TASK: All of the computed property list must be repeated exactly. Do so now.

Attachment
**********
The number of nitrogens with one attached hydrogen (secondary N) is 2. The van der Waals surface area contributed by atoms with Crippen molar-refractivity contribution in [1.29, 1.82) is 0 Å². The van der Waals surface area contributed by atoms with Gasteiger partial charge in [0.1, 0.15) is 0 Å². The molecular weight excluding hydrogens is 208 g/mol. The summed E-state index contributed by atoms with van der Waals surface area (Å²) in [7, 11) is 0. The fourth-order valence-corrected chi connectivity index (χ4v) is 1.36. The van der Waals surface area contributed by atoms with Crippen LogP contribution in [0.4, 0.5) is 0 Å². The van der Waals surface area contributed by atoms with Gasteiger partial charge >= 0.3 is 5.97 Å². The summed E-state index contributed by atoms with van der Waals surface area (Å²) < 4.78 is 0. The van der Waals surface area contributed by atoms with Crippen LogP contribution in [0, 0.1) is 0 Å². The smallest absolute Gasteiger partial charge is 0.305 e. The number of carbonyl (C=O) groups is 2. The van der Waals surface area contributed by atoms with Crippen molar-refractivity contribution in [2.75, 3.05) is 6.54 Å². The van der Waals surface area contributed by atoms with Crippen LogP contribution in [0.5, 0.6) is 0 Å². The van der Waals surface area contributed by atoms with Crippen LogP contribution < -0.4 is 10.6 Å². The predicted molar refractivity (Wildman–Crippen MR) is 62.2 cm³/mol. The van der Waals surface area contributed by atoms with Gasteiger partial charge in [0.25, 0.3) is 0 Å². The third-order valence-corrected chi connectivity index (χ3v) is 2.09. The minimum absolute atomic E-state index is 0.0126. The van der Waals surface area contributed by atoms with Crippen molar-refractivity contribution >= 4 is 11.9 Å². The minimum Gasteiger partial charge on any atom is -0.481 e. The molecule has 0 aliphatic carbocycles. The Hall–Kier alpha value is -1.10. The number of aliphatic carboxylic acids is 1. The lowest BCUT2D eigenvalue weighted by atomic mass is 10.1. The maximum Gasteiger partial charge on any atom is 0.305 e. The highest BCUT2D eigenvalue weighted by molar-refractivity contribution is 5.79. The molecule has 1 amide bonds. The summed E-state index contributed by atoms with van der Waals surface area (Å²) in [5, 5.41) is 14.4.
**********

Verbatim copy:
The number of nitrogens with one attached hydrogen (secondary N) is 2. The van der Waals surface area contributed by atoms with Crippen molar-refractivity contribution in [1.29, 1.82) is 0 Å². The van der Waals surface area contributed by atoms with Gasteiger partial charge in [0.1, 0.15) is 0 Å². The molecular weight excluding hydrogens is 208 g/mol. The summed E-state index contributed by atoms with van der Waals surface area (Å²) in [7, 11) is 0. The fourth-order valence-corrected chi connectivity index (χ4v) is 1.36. The van der Waals surface area contributed by atoms with Crippen LogP contribution in [0.4, 0.5) is 0 Å². The van der Waals surface area contributed by atoms with Gasteiger partial charge >= 0.3 is 5.97 Å². The summed E-state index contributed by atoms with van der Waals surface area (Å²) < 4.78 is 0. The van der Waals surface area contributed by atoms with Crippen LogP contribution in [0, 0.1) is 0 Å². The smallest absolute Gasteiger partial charge is 0.305 e. The number of carbonyl (C=O) groups is 2. The van der Waals surface area contributed by atoms with Crippen molar-refractivity contribution in [2.75, 3.05) is 6.54 Å². The van der Waals surface area contributed by atoms with Crippen LogP contribution in [0.5, 0.6) is 0 Å². The van der Waals surface area contributed by atoms with Crippen LogP contribution < -0.4 is 10.6 Å². The predicted molar refractivity (Wildman–Crippen MR) is 62.2 cm³/mol. The van der Waals surface area contributed by atoms with Gasteiger partial charge in [0.25, 0.3) is 0 Å². The third-order valence-corrected chi connectivity index (χ3v) is 2.09. The minimum absolute atomic E-state index is 0.0126. The van der Waals surface area contributed by atoms with Crippen molar-refractivity contribution >= 4 is 11.9 Å². The minimum Gasteiger partial charge on any atom is -0.481 e. The molecule has 0 aliphatic carbocycles. The Hall–Kier alpha value is -1.10. The number of aliphatic carboxylic acids is 1. The lowest BCUT2D eigenvalue weighted by atomic mass is 10.1. The maximum Gasteiger partial charge on any atom is 0.305 e. The highest BCUT2D eigenvalue weighted by molar-refractivity contribution is 5.79. The molecule has 1 amide bonds. The summed E-state index contributed by atoms with van der Waals surface area (Å²) in [5, 5.41) is 14.4.